Near-Infrared Photoimmunotherapy Dye

  • Author: ChemPlusChem
  • Published Date: 23 June 2020
  • Source / Publisher: ChemPlusChem/Wiley-VCH
  • Copyright: Wiley-VCH Verlag GmbH & Co. KGaA
thumbnail image: Near-Infrared Photoimmunotherapy Dye

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Conventional anticancer drug therapies generally kill normal cells (especially immune cells) as a side effect. Near-infrared photoimmunotherapy (NIR-PIT) using the silicon phthalocyanine dye IR700 (pictured below) bound to an antibody, in contrast, is toxic only toward cancer cells and has very few side effects. However, it is necessary to irradiate the affected area with NIR light, which has a limited penetration depth in living tissue. Thus, invasive treatment is required for deep-tissue cancer treatment.



The cytotoxic effects of the dye–antibody conjugate are only induced when it is bound to an antigen on the membrane of the targeted cancer cell and irradiated with NIR light. The cell membrane is thought to be physically damaged upon irradiation with NIR light, which ultimately leads to cell death. The dissociation of the axial, oxygen-bound ligands from IR700 has been shown to initiate cancer cell death, but the mechanism that brings this about has remained unclear.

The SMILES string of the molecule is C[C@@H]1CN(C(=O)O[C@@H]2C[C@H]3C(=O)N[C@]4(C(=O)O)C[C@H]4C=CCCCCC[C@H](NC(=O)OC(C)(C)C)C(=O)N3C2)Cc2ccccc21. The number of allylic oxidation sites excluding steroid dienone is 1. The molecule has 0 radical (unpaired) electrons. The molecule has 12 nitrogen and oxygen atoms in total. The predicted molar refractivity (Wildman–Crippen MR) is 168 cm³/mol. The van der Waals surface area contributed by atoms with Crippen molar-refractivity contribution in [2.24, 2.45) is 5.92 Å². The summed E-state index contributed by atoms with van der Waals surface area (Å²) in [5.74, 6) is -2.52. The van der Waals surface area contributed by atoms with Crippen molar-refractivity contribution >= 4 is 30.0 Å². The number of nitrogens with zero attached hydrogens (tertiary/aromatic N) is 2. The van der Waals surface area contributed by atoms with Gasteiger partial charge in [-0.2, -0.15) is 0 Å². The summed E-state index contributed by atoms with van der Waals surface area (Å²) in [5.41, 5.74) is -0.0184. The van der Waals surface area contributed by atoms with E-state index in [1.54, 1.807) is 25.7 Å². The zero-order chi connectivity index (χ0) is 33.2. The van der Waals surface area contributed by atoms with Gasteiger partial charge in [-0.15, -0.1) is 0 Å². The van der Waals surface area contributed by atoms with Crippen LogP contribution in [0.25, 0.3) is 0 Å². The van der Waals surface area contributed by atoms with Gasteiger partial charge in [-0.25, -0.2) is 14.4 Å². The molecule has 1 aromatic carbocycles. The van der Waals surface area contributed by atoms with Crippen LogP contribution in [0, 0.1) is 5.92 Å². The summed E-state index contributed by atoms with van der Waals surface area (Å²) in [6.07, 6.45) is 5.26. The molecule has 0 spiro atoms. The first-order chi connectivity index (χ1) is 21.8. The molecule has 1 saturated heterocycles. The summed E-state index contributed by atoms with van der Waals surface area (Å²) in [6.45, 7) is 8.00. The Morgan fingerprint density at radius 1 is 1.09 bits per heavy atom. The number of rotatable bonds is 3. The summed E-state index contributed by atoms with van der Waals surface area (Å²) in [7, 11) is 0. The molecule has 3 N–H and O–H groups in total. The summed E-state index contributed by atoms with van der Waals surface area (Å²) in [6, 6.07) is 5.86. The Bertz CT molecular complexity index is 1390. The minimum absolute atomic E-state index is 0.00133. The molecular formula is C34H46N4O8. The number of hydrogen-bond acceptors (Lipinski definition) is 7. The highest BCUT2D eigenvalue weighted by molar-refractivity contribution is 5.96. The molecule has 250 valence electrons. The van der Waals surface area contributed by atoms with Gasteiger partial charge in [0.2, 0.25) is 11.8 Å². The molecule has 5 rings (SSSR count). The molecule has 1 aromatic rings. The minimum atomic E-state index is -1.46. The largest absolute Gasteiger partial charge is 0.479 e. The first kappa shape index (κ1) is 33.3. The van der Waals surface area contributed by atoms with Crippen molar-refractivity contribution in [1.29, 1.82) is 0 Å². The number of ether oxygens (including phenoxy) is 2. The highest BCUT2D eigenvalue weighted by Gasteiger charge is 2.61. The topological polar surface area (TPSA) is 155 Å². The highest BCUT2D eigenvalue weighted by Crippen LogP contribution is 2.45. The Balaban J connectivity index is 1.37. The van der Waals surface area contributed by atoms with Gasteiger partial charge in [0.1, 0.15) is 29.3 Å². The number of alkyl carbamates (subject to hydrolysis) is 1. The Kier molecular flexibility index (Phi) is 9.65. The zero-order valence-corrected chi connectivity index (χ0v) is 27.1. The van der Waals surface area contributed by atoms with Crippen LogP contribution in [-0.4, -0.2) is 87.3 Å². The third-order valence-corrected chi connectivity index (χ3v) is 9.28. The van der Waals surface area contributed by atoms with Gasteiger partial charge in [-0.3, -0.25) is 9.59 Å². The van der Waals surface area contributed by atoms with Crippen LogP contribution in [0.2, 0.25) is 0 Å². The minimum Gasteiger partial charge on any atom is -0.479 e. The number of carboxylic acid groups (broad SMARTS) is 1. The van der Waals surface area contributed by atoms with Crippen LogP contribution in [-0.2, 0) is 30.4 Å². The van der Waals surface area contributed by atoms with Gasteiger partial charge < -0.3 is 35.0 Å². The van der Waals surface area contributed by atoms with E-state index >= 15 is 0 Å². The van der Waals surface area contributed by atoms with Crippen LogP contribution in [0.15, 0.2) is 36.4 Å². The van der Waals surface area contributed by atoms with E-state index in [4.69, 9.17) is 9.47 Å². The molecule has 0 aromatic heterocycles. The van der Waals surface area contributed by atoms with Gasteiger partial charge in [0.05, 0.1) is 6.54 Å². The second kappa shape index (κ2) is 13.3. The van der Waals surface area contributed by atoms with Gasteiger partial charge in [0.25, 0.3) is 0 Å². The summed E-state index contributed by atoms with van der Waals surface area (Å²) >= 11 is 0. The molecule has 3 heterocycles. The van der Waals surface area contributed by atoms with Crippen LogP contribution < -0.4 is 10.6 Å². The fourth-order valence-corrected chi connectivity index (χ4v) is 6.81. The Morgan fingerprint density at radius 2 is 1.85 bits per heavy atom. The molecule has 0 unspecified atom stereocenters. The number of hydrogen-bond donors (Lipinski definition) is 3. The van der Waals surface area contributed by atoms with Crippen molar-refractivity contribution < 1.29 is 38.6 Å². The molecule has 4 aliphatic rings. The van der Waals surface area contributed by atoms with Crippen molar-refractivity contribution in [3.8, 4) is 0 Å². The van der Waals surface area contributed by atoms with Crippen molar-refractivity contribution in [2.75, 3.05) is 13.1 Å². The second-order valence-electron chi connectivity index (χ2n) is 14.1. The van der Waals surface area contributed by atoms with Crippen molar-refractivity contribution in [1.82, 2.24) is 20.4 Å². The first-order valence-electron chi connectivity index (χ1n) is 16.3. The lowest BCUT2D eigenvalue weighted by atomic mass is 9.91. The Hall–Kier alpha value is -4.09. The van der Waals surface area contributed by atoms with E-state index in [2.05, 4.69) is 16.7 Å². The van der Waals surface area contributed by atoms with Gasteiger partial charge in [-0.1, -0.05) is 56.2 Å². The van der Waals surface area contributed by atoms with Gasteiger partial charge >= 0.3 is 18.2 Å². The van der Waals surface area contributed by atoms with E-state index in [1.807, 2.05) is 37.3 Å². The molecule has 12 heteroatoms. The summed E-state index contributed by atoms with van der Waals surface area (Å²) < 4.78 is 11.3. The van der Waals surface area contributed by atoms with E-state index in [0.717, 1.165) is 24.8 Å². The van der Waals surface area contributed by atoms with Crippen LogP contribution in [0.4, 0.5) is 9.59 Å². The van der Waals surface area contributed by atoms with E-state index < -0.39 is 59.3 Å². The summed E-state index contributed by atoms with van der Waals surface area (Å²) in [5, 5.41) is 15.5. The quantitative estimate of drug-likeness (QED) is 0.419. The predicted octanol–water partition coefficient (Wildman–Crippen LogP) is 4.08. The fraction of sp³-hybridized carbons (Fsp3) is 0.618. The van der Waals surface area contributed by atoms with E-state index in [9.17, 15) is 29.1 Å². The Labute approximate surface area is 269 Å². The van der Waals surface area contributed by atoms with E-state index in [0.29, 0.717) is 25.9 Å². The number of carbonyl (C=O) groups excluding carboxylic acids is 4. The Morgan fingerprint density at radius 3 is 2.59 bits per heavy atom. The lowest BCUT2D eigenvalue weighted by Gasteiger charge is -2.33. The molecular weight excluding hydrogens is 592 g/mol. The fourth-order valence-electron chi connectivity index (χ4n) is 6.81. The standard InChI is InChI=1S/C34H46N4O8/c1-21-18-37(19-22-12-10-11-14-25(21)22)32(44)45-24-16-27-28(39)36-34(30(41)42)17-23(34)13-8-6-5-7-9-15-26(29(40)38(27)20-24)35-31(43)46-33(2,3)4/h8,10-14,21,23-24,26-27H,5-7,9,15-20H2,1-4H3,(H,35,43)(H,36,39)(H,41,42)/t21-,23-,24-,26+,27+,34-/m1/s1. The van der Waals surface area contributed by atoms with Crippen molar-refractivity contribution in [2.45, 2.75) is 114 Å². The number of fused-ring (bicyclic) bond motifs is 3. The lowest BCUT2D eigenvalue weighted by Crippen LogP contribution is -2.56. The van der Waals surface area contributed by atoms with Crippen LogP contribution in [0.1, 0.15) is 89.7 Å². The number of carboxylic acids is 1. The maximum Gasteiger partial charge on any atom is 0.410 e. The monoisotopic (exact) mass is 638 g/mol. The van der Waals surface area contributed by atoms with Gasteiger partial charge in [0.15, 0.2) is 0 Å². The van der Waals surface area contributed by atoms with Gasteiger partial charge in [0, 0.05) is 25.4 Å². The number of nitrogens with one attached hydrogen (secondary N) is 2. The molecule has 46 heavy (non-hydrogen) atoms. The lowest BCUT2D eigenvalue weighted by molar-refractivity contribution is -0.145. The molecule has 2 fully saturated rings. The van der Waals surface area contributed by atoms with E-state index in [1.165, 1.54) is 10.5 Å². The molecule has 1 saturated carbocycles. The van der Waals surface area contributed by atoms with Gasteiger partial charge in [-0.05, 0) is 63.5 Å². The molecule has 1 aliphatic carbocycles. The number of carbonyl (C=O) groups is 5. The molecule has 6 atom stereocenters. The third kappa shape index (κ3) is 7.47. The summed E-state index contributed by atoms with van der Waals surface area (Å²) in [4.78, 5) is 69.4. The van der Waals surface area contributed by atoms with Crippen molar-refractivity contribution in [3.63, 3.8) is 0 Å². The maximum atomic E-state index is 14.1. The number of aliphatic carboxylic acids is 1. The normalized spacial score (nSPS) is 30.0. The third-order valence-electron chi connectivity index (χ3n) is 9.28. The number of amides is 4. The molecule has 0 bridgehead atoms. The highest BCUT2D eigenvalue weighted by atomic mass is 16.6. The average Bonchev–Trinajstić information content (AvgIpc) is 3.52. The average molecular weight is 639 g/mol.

Masato Kobayashi, Mikako Ogawa, Hokkaido University, Sapporo, Japan, and colleagues have investigated the Si−O dissociation reaction mechanism after NIR irradiation of IR700, using density functional theory (DFT) calculations in addition to experiments. The team found that the direct Si–O dissociation is difficult to activate with NIR light due to a high dissociation energy even in excited states. Instead, NIR irradiation generates the IR700 radical anion. This leads to acid‐base reactions with nearby water molecules, which participate in ligand release.

These insights suggest that light might not be required for ligand dissociation, as the formation of the IR700 radical anion is sufficient. This might allow the use of PIT in deep-tissue cancers without invasive methods, provided that the radical cation can be formed in situ.



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